“Since 2010, of the 14 individuals that MPD officers have killed, 13 of those individuals were people of color or Indigenous individuals,” the report states. “People of color and Indigenous individuals comprise approximately 42% of the Minneapolis population but comprise 93% of all MPD officer-involved deaths between January 1, 2010, to February 2, 2022.”
A clear racial disparity can be seen in the widespread use of chemical and other “less-lethal” weapons as well. MPD officers deploy pepper spray against Black people at a higher rate than they do against white people. From the report: “Officers recorded using chemical irritants in 25.1% of use of force incidents involving Black individuals. In contrast, MPD officers recorded using chemical irritants in 18.2% of use of force incidents involving white individuals in similar circumstances.” Overall, according to the report, “between January 1, 2010, to December 31, 2020, 63% of all use of force incidents that MPD officers recorded were against Black individuals.”
Traffic stops were unfortunately no different. “Although Black individuals comprise approximately 19% of the Minneapolis population, MPD’s data shows that from January 1, 2017, to May 24, 2020, 78%—or over 6,500—of all searches conducted by MPD officers were searches of Black individuals or their vehicles during officer-initiated traffic stops.” Black people in Minneapolis are at six times greater risk of being treated with force during traffic stops than their white neighbors, according to the report.
The Minneapolis Police Department has not replied to our request for comment.
The report also describes the department’s use of secret social media accounts to monitor Black people: “MPD officers used covert, or fake, social media accounts to surveil and engage Black individuals, Black organizations, and elected officials unrelated to criminal activity, without a public safety objective.”
Online, officers used covert accounts to follow, comment in, and message groups like the NAACP and the Urban League while posing as like-minded individuals.
“In one case, an MPD officer used an MPD covert account to pose as a Black community member to send a message to a local branch of the NAACP criticizing the group. In another case, an MPD officer posed as a community member and RSVP’d to attend the birthday party of a prominent Black civil rights lawyer and activist,” the report says.
Similarly, MIT Technology Review’s reporting shows that officers kept at least three watch lists of people present at and around protests related to race and policing. Nine state and local policing groups were part of a multi-agency response program called Operation Safety Net, which worked in concert with the Federal Bureau of Investigation and the US Department of Homeland Security to acquire surveillance tools, compile data sets, and increase communication sharing during the racial justice protests in the state. The program continued long past its publicly announced demobilization.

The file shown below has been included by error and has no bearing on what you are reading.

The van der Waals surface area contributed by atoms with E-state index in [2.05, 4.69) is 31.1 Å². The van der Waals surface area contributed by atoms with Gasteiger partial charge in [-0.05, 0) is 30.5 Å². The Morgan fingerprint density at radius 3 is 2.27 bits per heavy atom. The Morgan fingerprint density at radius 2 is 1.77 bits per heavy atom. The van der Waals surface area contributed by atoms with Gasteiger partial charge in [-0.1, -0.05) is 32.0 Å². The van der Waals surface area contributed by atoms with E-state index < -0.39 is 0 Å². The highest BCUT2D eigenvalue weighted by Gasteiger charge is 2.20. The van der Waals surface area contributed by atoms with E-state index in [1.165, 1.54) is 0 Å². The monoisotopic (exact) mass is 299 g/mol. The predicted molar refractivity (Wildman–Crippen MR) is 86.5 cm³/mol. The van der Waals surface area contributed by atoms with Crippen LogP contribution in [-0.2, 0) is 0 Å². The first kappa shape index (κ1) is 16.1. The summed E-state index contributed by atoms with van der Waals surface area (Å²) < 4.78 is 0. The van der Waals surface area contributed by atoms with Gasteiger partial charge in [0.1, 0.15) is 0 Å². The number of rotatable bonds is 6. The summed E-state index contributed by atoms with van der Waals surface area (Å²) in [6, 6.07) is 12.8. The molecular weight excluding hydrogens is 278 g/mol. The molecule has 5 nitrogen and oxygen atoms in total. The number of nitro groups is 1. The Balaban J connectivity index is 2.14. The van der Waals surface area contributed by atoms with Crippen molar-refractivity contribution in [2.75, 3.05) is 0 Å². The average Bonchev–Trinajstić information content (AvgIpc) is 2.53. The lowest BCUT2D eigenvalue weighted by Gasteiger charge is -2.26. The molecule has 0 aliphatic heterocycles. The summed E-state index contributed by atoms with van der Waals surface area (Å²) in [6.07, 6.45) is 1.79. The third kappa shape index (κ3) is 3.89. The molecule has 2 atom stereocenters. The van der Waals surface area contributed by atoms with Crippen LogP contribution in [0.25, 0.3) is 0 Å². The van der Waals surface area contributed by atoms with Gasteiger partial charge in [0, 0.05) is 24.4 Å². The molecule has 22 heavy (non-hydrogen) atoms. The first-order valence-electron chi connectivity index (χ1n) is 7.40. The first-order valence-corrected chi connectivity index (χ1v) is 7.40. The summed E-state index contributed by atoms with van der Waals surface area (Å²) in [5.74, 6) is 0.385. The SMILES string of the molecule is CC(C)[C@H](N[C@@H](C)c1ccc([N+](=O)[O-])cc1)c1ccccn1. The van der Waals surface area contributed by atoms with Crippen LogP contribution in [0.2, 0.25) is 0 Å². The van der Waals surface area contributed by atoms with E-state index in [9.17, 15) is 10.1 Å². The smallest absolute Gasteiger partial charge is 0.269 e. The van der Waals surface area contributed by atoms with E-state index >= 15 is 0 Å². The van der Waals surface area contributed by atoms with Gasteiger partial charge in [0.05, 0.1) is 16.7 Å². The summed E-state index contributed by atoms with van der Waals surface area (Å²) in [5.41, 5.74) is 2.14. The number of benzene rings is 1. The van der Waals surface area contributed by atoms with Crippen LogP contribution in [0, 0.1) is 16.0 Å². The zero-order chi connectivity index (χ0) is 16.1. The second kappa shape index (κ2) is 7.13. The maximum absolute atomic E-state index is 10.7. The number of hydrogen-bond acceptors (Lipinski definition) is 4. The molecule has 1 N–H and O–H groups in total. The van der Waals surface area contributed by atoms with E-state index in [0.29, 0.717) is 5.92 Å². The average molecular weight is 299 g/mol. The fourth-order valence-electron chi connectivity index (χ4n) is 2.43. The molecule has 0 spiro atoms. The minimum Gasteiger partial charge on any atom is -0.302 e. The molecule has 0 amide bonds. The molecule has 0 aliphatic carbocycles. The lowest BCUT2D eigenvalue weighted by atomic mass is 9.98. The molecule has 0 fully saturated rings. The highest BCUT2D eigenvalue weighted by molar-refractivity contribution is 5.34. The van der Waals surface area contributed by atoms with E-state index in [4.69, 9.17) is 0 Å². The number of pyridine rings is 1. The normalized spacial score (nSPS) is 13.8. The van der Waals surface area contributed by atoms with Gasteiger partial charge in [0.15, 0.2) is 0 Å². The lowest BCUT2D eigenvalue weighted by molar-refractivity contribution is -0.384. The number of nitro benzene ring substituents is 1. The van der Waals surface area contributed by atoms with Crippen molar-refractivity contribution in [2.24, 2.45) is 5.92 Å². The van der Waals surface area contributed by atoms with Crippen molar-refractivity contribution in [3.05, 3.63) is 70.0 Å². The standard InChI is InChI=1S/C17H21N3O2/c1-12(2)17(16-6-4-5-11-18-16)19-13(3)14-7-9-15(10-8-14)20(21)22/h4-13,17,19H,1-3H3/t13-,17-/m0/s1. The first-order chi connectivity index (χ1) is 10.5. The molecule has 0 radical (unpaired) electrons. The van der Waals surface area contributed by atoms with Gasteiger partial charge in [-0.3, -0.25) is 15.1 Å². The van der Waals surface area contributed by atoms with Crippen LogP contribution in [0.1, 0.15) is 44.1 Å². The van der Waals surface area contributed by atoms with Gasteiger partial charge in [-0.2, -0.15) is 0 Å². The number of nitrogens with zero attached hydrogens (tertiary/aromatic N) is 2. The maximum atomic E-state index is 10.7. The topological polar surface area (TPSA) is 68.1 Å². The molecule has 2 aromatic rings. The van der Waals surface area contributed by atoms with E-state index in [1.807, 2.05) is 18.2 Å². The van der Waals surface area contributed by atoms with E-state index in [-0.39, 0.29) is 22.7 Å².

Though our investigation did not probe the extent of racial bias, it showed that local, state, and federal law enforcement agencies learned to work in concert to render anonymous protesting—a core tenet of free-speech protection under the First Amendment of the US Constitution—all but impossible.
The Secret Police: An MIT Technology Review investigation
This story is part of a series that offers an unprecedented look at the way federal and local law enforcement employed advanced technology tools to create a total surveillance system in the streets of Minneapolis, and what it means for the future of policing. You can find the full series here.
Lack of accountability
Not only were these covert social media accounts used to track individuals not suspected of a crime, but the MPD officers behind the accounts sought to influence the democratic process: “MPD officers used MPD’s covert accounts to send private messages criticizing elected officials, while posing as community members.”
Included in these sham conversations were a Minneapolis city council member and a state elected official. The report states, “Police officers using MPD’s covert social media to contact and criticize elected officials is an inappropriate use of official City resources. This inappropriate covert activity can also undermine the democratic process because false communications can distort elected officials’ perspectives and understanding of positions taken by community members.”
Additionally, “MPD’s oversight of officers’ covert social media is insufficient and ineffective.” The MPD does not have a complete and accurate list of all the social media accounts used in a covert manner, according to the report: the department’s accounting of these activities “did not include at least two dozen additional covert accounts.” The MPD also lacks policies “to ensure that covert accounts are being used for legitimate investigative purposes.”
When members of the public sought remedy for perceived abuses and misconduct, they were met with a system in which “complaints are inadequately investigated and officers are not consistently held accountable for misconduct.” As an example, the report cites a troublingly long turnaround time for internal investigations: “Between January 2010 and May 2021, the average time that it took Office of Police Conduct Review and/or Internal Affairs to complete an investigation and for a Police Chief to issue a final disciplinary decision after a police misconduct complaint was filed was over 475 days, and the median time was over 420 days.”
The US Department of Justice is currently investigating the City of Minneapolis and the MPD for possible violations of the Civil Rights Act.